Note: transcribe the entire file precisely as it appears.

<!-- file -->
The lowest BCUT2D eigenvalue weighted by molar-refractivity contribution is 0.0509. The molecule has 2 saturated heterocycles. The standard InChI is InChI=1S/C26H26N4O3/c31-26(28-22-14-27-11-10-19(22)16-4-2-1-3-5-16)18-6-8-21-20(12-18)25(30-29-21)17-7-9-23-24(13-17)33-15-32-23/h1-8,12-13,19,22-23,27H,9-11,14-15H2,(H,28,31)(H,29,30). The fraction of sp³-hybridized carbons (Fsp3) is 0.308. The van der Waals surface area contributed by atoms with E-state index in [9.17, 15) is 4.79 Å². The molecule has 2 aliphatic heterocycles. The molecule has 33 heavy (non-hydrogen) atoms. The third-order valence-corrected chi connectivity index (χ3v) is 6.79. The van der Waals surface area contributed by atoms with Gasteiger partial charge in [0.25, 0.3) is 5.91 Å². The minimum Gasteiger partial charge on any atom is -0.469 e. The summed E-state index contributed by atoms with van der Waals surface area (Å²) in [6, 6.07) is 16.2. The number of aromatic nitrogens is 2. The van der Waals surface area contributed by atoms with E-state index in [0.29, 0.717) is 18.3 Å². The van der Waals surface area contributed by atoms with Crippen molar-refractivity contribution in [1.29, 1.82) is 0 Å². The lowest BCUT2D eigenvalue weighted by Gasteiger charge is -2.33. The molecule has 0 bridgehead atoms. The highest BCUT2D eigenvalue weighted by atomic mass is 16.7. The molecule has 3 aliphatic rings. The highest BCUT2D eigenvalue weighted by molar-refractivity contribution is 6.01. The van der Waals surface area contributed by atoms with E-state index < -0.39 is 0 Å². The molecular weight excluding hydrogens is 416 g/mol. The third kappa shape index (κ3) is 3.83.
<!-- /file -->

The lowest BCUT2D eigenvalue weighted by molar-refractivity contribution is 0.0509. The molecule has 2 saturated heterocycles. The standard InChI is InChI=1S/C26H26N4O3/c31-26(28-22-14-27-11-10-19(22)16-4-2-1-3-5-16)18-6-8-21-20(12-18)25(30-29-21)17-7-9-23-24(13-17)33-15-32-23/h1-8,12-13,19,22-23,27H,9-11,14-15H2,(H,28,31)(H,29,30). The fraction of sp³-hybridized carbons (Fsp3) is 0.308. The van der Waals surface area contributed by atoms with E-state index in [9.17, 15) is 4.79 Å². The molecule has 2 aliphatic heterocycles. The molecule has 33 heavy (non-hydrogen) atoms. The third-order valence-corrected chi connectivity index (χ3v) is 6.79. The van der Waals surface area contributed by atoms with Gasteiger partial charge in [0.25, 0.3) is 5.91 Å². The minimum Gasteiger partial charge on any atom is -0.469 e. The summed E-state index contributed by atoms with van der Waals surface area (Å²) in [6, 6.07) is 16.2. The number of aromatic nitrogens is 2. The van der Waals surface area contributed by atoms with E-state index in [0.29, 0.717) is 18.3 Å². The van der Waals surface area contributed by atoms with Crippen molar-refractivity contribution in [1.29, 1.82) is 0 Å². The lowest BCUT2D eigenvalue weighted by Gasteiger charge is -2.33. The molecule has 0 bridgehead atoms. The highest BCUT2D eigenvalue weighted by atomic mass is 16.7. The molecule has 3 aliphatic rings. The highest BCUT2D eigenvalue weighted by molar-refractivity contribution is 6.01. The van der Waals surface area contributed by atoms with E-state index < -0.39 is 0 Å². The molecular weight excluding hydrogens is 416 g/mol. The third kappa shape index (κ3) is 3.83.